When my wife used to get asked what I did for work she used to say she didn't know. So, I had to explain it to her in the simplest terms I could. "I keep large companies' email working for them."
My current title is Advisory Support Engineer for Exchange. It has been that way for a while, but I hadn't changed the title on this blog until now, because, well... Who cares? But, sometimes people want to know what you do for a living and in my case the title changes pretty often but the job pretty much stays the same no matter how grandiose the goals of the people who change the title were. (I always wonder who they are?)
My title used to be Alliance Support Engineer when I first got hired into this gig. As far as I know that name really made no sense except Microsoft and the customer were forming an "alliance" to support the customer's environment. This changed later to Alliance Support Consultant which was loosely integrated with the Microsoft Consulting Services (MCS) folks. That is why you may still see my name on many blog links as Gerod Serafin (MCS) even though I am not MCS any more. At that time the "effort" was to try to get everyone under one "Services" umbrella by calling us all Consultants.
So what is my job? Well, I used to be a contractor like many of you on the outside of Microsoft who supported Exchange. I wanted to know more about it and how it worked and how to help the customers. But I kept running out of books to read and there just weren't enough answers out there without going straight to the source. So, when Microsoft offered me the chance to help their customers by learning more about the product, I jumped at it. So now I have a set number of customers (like I did before I came to Microsoft) and they ask me questions, except this time the customer is getting not only me but the rest of Premier Support at their disposal for their question and or issues. I know the customer's environment so they don't have to tell me much more than the name of the server that they are having a problem with. I know how many servers they have in the Organization, how many Routing Groups, how many third party connectors, what anti-virus vendors they have, etc... It really shortens the troubleshooting time, because I know the customer. Also, when I hear about a problem that other customers are having that may be an issue that my customer may experience, I can ADVISE them as well.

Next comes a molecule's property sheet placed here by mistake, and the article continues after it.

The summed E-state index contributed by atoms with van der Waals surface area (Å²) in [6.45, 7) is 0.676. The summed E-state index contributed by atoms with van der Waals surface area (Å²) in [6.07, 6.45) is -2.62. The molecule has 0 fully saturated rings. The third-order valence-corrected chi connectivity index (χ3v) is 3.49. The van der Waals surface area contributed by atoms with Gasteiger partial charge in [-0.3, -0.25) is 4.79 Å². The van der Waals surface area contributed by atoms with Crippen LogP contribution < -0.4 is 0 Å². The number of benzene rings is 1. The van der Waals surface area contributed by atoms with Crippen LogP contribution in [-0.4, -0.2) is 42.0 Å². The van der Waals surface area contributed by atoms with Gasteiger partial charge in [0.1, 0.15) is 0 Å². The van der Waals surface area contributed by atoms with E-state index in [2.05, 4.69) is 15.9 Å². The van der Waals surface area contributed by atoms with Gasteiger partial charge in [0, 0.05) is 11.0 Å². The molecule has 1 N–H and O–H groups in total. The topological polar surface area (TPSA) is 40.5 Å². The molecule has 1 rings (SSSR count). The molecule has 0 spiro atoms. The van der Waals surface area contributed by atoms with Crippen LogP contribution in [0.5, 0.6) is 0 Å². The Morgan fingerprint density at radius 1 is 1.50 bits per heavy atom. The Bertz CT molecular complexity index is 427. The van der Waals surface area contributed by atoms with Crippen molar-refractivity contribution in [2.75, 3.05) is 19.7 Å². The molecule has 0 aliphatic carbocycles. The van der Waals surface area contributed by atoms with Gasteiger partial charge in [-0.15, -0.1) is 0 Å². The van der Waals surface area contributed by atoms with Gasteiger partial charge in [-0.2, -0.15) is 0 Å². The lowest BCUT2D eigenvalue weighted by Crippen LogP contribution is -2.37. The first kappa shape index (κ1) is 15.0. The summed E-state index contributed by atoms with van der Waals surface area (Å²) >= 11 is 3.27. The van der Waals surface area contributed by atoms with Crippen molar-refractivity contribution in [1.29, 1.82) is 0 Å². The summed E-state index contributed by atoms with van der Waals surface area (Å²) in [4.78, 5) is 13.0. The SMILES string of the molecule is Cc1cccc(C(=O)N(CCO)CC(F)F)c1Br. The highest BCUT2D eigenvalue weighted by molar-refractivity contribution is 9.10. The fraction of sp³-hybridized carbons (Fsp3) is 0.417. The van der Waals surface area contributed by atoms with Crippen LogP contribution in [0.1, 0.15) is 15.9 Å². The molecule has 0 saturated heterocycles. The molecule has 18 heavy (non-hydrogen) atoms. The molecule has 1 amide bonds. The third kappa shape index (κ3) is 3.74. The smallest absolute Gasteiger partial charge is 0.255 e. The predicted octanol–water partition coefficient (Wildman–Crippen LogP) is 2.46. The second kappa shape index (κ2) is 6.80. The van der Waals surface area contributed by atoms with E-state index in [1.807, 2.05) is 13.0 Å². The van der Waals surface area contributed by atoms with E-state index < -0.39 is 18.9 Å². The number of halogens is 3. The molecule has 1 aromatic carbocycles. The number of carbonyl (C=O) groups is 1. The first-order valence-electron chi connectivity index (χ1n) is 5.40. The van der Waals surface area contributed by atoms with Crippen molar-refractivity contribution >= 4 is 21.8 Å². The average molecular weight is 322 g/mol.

So, now I am called an Advisory Support Engineer or ASE for short. Titles mean little. The job still is the same.
I keep large companies' email running for them. I just need to keep that in my head and I think I will be fine.
Sounds like a great job .... the kinda thing I'd love to do.
What was your experience with Exchange before joining MS ?
How many / what sort of size are your current customers ?
How did you get the job ? apply like everyone else or ?
Somtetimes it seems that title changes are heavily related to shakespeare:
"much ado about nothing..." ;-)
Well, before MSFT I started and ran an ISP in San Antonio that ran Exchange as it's Internet Email solution. Then I was hired by WANG Government Services and moved to Hawaii. There I did contract work, again primarily Exchange. It was my work with Move Server Wizard that got me noticed by Microsoft. Do a search for "Lessons Learned: Move Server Wizard" and you might find something I wrote a while back. After that, Microsoft asked me why I didn't work for them. I honestly hadn't thought about it. When I got married I gave them my resume, and moved back to the mainland.
My current customers (3) range in size from 5-15K mailboxes to approximately 50-70K. In the past I supported an Org with over 250K. Servers range from sigle server sites to 80+ in one site\RG.
Nice to know your Microsoft "history". It sounds familiar ;-)
<br>I found the article that you talk about (Move Server Wizard) and it become handy a few weeks back.